Andre Dawson, a brief member of the Red Sox toward the tail-end of his career, will be inducted into the Hall of Fame. Bert Blyleven and Roberto Alomar, both of whom should have been first-ballot enshrinees, barely missed the cut, setting up their likely entrance in 2011.
Dawson received 420 votes for 77.9 percent of the electorate. Blyleven received 400 (74.2 percent) and Alomar garnered 397 (73.7 percent). Jack Morris, who does not deserve election, remains stuck around 50 percent, while Barry Larkin, who does, received 51.6 percent. Lee Smith was the only other player breaking 40 percent.
First-timer Edgar Martinez has a tough row to hoe, getting just 36.2 percent, and Tim Raines is still criminally low, with just 30.4 percent. Deserving enshrinees Mark McGwire and Alan Trammell are stuck around 23 percent, and first-timer Fred McGriff got 21.5 percent. Don Mattingly, Dave Parker, Dale Murphy and Harold Baines live to fight another year. Barely.
Among those who missed the 5 percent cutoff are two first-timers who had better cases for the Hall than many realize — Robin Ventura (7 votes) and Kevin Appier (1 vote).
29 replies on “Hawk Flies In”
I am not old enough to truly remember if Andre Dawson is or isn’t a HOF’r, but I do think Roberto Alomar should be. I saw enough of his career to know he should be there.
I think eventually Edgar Martinez gets in, it’s just going to take the voters some time to adjust to the idea that DH’s have a place in the hall.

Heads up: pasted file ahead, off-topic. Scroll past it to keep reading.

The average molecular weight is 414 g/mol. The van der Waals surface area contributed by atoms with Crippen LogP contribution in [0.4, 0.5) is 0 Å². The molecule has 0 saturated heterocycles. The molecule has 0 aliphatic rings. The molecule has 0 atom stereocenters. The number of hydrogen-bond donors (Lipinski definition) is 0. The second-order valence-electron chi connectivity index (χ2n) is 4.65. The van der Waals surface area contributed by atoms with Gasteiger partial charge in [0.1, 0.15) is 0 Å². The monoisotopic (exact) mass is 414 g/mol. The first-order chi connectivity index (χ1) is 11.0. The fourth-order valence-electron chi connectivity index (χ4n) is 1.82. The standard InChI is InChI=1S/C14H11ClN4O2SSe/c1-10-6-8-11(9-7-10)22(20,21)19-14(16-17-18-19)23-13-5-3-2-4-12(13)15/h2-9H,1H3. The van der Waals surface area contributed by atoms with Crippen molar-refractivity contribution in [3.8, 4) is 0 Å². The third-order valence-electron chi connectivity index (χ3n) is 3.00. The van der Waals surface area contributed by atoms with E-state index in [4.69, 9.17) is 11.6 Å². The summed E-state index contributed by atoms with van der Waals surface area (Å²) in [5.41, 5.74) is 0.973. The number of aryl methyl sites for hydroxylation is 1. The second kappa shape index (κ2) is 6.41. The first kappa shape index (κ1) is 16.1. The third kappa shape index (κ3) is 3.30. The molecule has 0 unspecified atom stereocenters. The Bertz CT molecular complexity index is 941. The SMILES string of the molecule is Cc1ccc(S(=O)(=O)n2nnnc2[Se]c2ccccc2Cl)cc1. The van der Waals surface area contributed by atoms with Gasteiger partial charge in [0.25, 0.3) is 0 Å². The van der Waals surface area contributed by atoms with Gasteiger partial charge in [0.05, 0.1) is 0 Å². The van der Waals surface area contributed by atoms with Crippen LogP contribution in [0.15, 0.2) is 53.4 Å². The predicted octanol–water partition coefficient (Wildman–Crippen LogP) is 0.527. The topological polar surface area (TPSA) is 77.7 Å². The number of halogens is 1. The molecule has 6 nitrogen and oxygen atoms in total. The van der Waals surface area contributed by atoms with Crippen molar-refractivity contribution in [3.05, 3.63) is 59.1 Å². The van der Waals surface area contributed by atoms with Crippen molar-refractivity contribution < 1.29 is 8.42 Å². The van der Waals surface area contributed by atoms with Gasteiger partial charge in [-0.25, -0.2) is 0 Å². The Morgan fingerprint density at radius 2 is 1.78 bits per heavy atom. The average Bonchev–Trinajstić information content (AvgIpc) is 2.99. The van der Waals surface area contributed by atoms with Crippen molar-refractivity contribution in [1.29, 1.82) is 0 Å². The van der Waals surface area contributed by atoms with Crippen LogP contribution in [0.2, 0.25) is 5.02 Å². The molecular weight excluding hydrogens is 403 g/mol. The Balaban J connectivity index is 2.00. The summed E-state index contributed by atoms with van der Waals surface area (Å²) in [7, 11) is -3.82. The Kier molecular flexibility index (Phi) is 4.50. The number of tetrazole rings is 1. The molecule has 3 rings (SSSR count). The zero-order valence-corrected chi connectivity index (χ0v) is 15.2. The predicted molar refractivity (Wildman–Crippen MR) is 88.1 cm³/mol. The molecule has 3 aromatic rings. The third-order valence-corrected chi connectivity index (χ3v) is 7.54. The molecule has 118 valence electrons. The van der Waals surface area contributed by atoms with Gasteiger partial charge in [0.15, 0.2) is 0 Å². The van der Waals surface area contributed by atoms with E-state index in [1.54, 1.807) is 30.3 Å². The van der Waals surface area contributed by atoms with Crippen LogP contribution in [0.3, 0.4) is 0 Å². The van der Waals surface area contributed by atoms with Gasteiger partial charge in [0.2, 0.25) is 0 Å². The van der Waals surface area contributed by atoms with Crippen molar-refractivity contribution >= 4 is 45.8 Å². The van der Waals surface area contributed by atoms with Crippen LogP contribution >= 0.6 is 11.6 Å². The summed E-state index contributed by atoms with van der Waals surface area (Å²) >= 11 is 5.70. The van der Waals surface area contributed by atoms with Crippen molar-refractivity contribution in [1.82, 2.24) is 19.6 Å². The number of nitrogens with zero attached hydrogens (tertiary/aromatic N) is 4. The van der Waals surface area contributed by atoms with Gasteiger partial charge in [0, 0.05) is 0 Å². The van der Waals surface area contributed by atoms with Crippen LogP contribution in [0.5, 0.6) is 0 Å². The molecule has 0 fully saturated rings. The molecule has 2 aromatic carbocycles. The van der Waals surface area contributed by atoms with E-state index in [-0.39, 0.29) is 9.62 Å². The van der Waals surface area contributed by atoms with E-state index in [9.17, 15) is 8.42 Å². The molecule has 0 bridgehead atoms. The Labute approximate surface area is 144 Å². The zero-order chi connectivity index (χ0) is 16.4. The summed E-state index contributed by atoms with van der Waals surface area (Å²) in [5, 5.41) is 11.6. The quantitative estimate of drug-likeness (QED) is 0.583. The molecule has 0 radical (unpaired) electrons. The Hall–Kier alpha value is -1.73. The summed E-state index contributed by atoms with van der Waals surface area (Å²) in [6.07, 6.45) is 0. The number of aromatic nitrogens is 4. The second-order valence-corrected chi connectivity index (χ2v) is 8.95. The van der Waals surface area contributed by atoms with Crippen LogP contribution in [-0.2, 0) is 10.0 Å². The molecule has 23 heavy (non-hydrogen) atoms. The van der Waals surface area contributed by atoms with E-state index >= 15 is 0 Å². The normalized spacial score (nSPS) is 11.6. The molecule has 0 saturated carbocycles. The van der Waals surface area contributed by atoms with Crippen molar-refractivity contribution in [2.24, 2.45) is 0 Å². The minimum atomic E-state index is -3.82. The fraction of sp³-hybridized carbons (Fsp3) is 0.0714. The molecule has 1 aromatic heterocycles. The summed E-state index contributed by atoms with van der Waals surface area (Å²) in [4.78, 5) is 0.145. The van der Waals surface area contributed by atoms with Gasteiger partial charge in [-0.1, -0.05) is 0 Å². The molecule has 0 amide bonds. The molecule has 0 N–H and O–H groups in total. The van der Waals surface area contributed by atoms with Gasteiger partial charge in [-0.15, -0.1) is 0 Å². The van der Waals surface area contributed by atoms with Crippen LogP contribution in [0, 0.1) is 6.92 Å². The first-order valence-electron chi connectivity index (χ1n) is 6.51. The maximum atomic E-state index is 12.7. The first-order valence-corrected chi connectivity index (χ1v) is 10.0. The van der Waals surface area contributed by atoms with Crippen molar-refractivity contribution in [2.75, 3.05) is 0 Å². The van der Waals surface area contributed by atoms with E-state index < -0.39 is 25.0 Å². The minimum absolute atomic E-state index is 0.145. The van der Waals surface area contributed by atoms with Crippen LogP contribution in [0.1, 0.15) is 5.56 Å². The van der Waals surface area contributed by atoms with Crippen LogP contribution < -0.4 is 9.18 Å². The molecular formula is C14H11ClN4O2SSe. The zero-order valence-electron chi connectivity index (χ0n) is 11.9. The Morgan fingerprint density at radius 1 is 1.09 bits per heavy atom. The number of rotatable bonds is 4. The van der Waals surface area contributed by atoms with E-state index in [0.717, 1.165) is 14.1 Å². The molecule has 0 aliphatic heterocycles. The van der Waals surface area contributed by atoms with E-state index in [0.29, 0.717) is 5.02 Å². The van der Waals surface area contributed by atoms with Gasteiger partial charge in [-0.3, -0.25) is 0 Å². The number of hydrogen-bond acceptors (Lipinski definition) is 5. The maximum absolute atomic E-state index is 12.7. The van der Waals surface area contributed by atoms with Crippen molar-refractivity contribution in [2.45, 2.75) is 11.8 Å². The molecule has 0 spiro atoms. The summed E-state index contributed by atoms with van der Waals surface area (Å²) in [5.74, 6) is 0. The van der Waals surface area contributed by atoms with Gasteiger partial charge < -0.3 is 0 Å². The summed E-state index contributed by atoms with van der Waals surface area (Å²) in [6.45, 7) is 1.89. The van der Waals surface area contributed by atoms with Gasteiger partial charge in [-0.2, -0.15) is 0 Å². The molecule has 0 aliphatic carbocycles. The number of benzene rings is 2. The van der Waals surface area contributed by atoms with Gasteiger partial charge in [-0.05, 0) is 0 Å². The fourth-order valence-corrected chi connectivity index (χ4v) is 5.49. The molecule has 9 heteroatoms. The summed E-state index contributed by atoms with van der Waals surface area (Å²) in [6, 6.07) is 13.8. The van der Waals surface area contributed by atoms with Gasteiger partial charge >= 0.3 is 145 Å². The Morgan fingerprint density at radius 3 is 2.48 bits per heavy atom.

The fact that Raines is only at 30% is appalling. It’s borderline criminal.
Wait, Paul already called it criminal. I’ll change my opinion of the voters to “heinous”.
I’m curious if Raines and Trammell, who both deserve election, can survive the glut of new deserving arrivals in four-five years. Smoltz and Maddux and Schilling and Brown and Clemens and Bonds and Kent and Williams and Johnson and probably Martinez… The list is going to be insane. Just insane. The guys still in the backlog are going to see significant losses in their percentages at that time, and I think quite a few will fall off the list then.
Hey don’t piss off John Smoltz, he may be pitching for the Mets this season…Don’t nail his career coffin shut just yet! Pedro too!
time to adjust to the idea that DH’s have a place in the hall…
Do they? I don’t really buy into creating new category in the hall for the DH position. The Hall should be reserved for the greatest players of all time..not the greatest hitters. This is just my opinion, and matters not, but I have a hard time with the DH role in the hall.
You guys are all baseball dudes, question…
Why do they elect people EVERY year? Shouldn’t they only elect people that are truly worthy? It’s the Hall of Fame, not the Hall of Really Good. Is it more of an era thing? I mean is the Hawk one of the greatest baseball players of all time?
I guess this goes for all sports now that I think about it?
Brad – do you have a hard time with relievers in the hall as well? Do you not think Mariano Rivera or Dennis Eckersley belong? One could argue, along the same lines, that these players are also not ‘true’ baseball players, in that they are not ‘true’ pitchers, just failed starters that don’t pitch all that many innings.
Frank Thomas, he played first base for a little bit (really poorly), but was eventually primarily a DH. Does he not belong in the Hall, even though he is one of the greatest hitters, with one of the greatest peaks of all time? Why should hitters be punished for playing the game of baseball by the rules? If they were back in the days without the DH, you can be sure they would have just played a terrible first base, or corner outfield spot, which actually would have made them less valuable than they actually were in reality.
Sorry, I have no understanding of those who choose to deny the DH spot into the Hall of Fame. Is it not a legitimate part of the game of baseball?
is there a difference between a first ballot and later ballot enshrinee? if you’re in you’re in, right?